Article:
Thursday, April 4, 2013

March 31, 1863

March 31, 1863
---F.J. Heywood, an infantryman from North Carolina, writes to a friend with details about life in Lee’s army with the Spring campaign season approaching.  Heywood notes the singular awkwardness of the two armies’ picket lines being so close to each other:
I was on picket yesterday on the Rappahannock, but did not notice anything unusual  among the yankee pickets; their pickets and areas are only separated by the river. Theirs on one bank and ours on the other, all conversation and exchange of papers between the pickets has been prohibited by Genl Lee. A man in the 23rd NC deserted to the Yankees on picket Two or three days [ago], and the Yankees raised a great howl of Triumph over him.

---Maj. Gen. John C. Breckinridge, CSA, writes a letter to Gen. Samuel Cooper, Inspector General of the Confederate States Army, in protest to Gen. Bragg’s official report on the Battle of Murfreesboro (Stones River) concerning the action of Jan. 2, when Breckinridge undertook a suicidal charge under protest.  Defending his role in the battle and that of his division, he asks for an investigation:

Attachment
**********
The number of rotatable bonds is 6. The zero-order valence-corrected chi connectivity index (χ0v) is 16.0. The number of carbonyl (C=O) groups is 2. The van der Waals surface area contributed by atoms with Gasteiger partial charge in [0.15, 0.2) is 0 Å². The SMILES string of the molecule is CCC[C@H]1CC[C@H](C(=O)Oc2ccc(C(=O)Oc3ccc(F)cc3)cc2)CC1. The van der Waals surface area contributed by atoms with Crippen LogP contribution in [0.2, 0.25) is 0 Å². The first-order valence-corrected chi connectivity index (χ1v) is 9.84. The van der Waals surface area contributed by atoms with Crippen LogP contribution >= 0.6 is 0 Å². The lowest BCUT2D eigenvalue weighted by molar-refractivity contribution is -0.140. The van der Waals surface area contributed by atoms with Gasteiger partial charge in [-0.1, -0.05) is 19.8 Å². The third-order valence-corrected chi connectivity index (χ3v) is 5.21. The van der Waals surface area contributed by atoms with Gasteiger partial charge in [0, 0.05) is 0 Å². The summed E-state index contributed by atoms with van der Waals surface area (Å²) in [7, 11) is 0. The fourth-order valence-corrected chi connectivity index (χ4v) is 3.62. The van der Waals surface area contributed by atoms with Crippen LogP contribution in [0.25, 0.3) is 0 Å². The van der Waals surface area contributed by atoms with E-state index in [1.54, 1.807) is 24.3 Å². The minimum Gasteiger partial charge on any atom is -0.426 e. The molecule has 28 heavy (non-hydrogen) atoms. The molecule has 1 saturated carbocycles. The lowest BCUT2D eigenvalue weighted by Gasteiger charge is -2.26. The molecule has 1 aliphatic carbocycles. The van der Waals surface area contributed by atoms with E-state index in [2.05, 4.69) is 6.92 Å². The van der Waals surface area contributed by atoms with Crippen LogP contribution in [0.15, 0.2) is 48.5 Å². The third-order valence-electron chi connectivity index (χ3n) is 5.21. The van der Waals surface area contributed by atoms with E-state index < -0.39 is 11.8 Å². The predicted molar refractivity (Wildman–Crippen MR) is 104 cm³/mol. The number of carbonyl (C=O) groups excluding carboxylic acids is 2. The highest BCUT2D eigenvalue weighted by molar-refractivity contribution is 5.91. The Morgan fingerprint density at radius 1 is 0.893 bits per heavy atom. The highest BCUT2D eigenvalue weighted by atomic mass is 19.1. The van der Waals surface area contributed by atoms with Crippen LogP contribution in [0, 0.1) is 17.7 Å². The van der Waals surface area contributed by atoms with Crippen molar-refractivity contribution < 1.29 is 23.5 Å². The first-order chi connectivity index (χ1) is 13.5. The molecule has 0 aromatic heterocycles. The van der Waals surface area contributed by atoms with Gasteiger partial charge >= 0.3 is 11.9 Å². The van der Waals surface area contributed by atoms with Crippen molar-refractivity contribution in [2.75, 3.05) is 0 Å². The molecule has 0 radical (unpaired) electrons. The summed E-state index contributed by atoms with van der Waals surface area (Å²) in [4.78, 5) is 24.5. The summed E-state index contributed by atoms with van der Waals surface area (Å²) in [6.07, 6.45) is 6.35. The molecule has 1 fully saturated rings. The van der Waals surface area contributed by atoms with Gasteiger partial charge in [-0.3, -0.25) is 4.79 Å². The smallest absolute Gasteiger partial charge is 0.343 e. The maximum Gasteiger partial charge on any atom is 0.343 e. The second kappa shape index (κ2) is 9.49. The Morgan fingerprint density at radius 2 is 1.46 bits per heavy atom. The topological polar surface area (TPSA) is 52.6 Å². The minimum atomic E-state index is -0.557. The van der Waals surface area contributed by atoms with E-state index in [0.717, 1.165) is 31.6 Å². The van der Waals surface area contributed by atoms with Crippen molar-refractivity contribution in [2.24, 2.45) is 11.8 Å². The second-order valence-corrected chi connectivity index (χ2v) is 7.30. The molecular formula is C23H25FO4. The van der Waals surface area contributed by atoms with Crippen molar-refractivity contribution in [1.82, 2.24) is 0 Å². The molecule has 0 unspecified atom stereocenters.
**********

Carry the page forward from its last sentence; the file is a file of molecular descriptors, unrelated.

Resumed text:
SIR: Two days ago I read General Braxton Bragg's official report of the battles of Stone's River, before Murfreesborough, and, after a proper time for reflection, I think it my duty to send you this communication.
. . . And in regard to the action of Friday, the 2nd of January, upon which the commanding general heaps so much criticism, I have to say, with the utmost confidence, that the failure of my troops to hold the position which they carried on that occasion was due to no fault of theirs or of mine, but to the fact that we were commanded to do an impossible thing. My force was about 4,500 men. Of these, 1,700 heroic spirits stretched upon that bloody field, in an unequal struggle against three divisions, a brigade, and an overwhelming concentration of artillery, attested our efforts to obey the order.

I have the honor to request that a court of inquiry be appointed, to assemble at the earliest time consistent with the interests of the service, and clothed with the amplest powers of investigation. . . .

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